The sweet spot is for it to be tight enough such that the keys don't come out by themselves. Yet, they should be loose enough that you don't waste time trying to pry them out each time. The first time I did it, it was loose and the keys would be coming out in my pocket. This misses the point of keeping them organized in the first place.
One nice detail is that these screws can be screwed on without a screwdriver. In my case, the Japanese one-yen coin was perfect.
In my setup, I have two keys, one for my bicycle lock and one for my home. Additionally, I have the included bottle opener and the KeySmart Folding Knife to go semi mall-ninja.
When putting it together, I strived to fit all my keys and accessories to flush as cleanly as I can with the KeySmart Pro. However, if it flushes too well, it'll be hard to take the key you want out each time. This is why the KeySmart Pro is designed such that the middle part is thinner. So, it works best when the keys or accessories poke out all so slightly.
Another thing is that when you pull out a key, chances are that the adjacent key will be pulled up since they are connected at the hinge.
Everything described so far, is the same if you get a regular KeySmart. But the KeySmart Pro comes with extra functionality that puts the “pro” into the name.
What makes this particular model the “pro” model, is the addition of two functionalities. A flashlight and the Tile smart tracking. The bottle opener is also only included on this model.
The flashlight is pretty basic and produces a small light from one end as long as you hold onto the flashlight button. I assume this is to shy a light on the keyhole for better visibility. I'm not sure what kinda ghetto ass homes you guys have that you don't have lights on your porch or corridor. But if that was the case, maybe you'll be better off spending your money elsewhere other than on a KeySmart Pro.
I personally didn't find this necessary. If anything, it was a little irritating as I would accidentally press it given that the button is at the position you would apply pressure when you try to open your door.
Even at full charge, it wasn't ultra-bright, but just enough to illuminate your keyhole at close range. With options like the Nitecore TINI SS or even your iPhone light, it was pretty unnecessary for me.
Tile Smart Location
The Tile smart location functionality would be what warrants the $38 price difference from the original.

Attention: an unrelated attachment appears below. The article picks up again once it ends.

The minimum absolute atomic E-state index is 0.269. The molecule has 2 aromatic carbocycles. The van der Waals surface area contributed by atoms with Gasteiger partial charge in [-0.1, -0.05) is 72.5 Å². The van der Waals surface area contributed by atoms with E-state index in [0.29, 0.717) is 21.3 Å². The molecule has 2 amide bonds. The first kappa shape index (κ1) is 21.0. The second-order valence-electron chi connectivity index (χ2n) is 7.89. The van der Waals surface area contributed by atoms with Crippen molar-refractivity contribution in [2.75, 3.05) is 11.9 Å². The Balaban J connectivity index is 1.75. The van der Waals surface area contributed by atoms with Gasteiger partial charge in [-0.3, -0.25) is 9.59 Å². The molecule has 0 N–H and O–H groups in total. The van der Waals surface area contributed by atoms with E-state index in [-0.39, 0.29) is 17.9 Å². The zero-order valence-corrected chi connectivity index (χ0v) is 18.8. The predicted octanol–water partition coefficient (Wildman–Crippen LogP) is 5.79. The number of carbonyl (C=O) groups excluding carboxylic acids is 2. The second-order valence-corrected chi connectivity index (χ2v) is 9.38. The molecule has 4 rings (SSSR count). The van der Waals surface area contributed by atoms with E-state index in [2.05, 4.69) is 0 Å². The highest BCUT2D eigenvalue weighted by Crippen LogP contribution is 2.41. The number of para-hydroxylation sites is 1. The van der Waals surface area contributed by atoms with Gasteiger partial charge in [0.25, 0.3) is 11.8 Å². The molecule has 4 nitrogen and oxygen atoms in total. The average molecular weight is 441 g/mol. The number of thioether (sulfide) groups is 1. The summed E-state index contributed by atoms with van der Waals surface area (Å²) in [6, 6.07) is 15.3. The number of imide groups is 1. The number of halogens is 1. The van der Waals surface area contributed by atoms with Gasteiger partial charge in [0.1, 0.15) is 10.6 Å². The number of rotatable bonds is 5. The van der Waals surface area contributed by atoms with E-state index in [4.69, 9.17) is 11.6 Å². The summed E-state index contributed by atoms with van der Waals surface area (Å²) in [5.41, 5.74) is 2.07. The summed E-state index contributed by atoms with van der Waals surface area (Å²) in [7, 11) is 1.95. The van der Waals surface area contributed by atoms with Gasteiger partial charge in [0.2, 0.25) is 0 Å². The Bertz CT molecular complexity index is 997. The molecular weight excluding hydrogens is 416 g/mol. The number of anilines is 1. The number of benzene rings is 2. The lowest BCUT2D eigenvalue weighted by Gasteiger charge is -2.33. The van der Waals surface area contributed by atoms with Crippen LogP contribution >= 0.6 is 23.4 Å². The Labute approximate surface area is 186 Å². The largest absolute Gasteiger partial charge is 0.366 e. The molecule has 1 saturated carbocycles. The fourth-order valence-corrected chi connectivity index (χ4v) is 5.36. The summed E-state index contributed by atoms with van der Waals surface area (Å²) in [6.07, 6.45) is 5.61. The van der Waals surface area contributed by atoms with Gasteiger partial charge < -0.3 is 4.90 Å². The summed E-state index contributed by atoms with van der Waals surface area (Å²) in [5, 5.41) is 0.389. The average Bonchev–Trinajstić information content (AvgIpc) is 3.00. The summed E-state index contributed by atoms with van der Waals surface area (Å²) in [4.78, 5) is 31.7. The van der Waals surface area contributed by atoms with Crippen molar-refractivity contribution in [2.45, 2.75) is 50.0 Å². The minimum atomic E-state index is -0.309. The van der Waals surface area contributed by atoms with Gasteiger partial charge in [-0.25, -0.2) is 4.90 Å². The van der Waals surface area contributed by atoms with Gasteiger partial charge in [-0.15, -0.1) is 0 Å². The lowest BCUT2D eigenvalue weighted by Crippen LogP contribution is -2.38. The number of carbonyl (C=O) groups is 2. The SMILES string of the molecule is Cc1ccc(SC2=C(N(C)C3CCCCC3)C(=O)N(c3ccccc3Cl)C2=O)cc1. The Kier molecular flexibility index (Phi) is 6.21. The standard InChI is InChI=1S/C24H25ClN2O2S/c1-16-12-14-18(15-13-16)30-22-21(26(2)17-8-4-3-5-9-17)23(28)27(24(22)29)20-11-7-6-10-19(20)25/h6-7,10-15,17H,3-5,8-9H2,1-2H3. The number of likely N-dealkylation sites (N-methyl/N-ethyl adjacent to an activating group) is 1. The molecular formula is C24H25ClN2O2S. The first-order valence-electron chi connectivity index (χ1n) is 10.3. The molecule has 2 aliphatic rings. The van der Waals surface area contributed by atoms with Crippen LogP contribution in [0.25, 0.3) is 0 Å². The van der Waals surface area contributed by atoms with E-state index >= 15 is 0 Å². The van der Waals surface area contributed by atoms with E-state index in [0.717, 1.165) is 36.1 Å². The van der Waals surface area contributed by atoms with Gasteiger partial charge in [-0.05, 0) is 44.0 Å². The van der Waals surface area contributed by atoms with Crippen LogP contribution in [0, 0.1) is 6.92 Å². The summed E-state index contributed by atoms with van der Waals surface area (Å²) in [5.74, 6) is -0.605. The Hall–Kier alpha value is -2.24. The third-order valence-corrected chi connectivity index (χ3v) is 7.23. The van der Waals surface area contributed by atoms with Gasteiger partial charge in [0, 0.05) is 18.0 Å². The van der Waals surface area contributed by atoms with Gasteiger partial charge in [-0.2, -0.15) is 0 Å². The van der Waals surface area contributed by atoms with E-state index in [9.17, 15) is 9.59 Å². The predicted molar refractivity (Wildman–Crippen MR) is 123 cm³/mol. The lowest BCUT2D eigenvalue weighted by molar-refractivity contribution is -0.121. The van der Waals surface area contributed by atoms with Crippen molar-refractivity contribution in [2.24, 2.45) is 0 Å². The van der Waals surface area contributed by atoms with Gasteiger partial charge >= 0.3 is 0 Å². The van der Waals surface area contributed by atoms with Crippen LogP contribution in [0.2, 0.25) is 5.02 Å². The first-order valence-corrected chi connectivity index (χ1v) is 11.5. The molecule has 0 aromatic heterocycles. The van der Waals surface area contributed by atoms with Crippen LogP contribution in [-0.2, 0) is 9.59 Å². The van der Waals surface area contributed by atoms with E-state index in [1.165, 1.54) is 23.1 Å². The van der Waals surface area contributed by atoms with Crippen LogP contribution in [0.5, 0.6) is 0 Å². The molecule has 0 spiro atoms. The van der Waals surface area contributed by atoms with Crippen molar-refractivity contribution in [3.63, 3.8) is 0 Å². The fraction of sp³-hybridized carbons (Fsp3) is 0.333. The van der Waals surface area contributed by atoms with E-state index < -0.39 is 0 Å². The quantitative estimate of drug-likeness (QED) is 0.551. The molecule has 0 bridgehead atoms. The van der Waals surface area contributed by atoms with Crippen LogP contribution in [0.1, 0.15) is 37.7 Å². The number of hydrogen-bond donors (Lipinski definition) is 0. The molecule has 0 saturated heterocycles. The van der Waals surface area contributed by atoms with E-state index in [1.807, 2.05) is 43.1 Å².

The Tile smart location basically gives you the ability to locate your keys from your mobile phone and vice versa.
At quite a substantial price difference, I had dismissed it even before I tried it. I mean, I've never needed it before. But after giving it a whirl, I find myself more and more reliant on it.
So finding your phone isn't a new thing. You can actually do it via the Find My app. Just log into your iCloud account and you can see the location or play a sound.
For Tile, you need to download the Tile App and pressing the tile button on your KeySmart Pro would play a sound on your phone. One nice detail was that the sound produced by Tile would be an actual sound. The sound would play even on silent. On Apple's Find My, it would vibrate while on silent mode, defeating the purpose if your phone was seriously lost.
The thing that only this key holder can do, is that you can play a sound on your KeySmart Pro from your Tile app. If you pay for Tile's premium subscription, you'll be able to do stuff like location history tracking and smart alerts. Smart Alerts is a feature where you'll be notified if you leave home without the things you need. I can't see myself needing any of those features, especially at $3.98 a month.
The Tile has saved me many occasions of frantic searching just before I have to rush out, like the time I forgot my phone in the PhoneSoap 3.
Compared to the other organizers I've tried, this is probably my favorite one so far. I just wished they would have held back a little on the branding and use a matte, more premium material like carbon steel or titanium to make me feel better about the price tag.
Up to now, I am fully satisfied with the KeySmart Pro and is likely to be part of my everyday carry until a better contender shows up.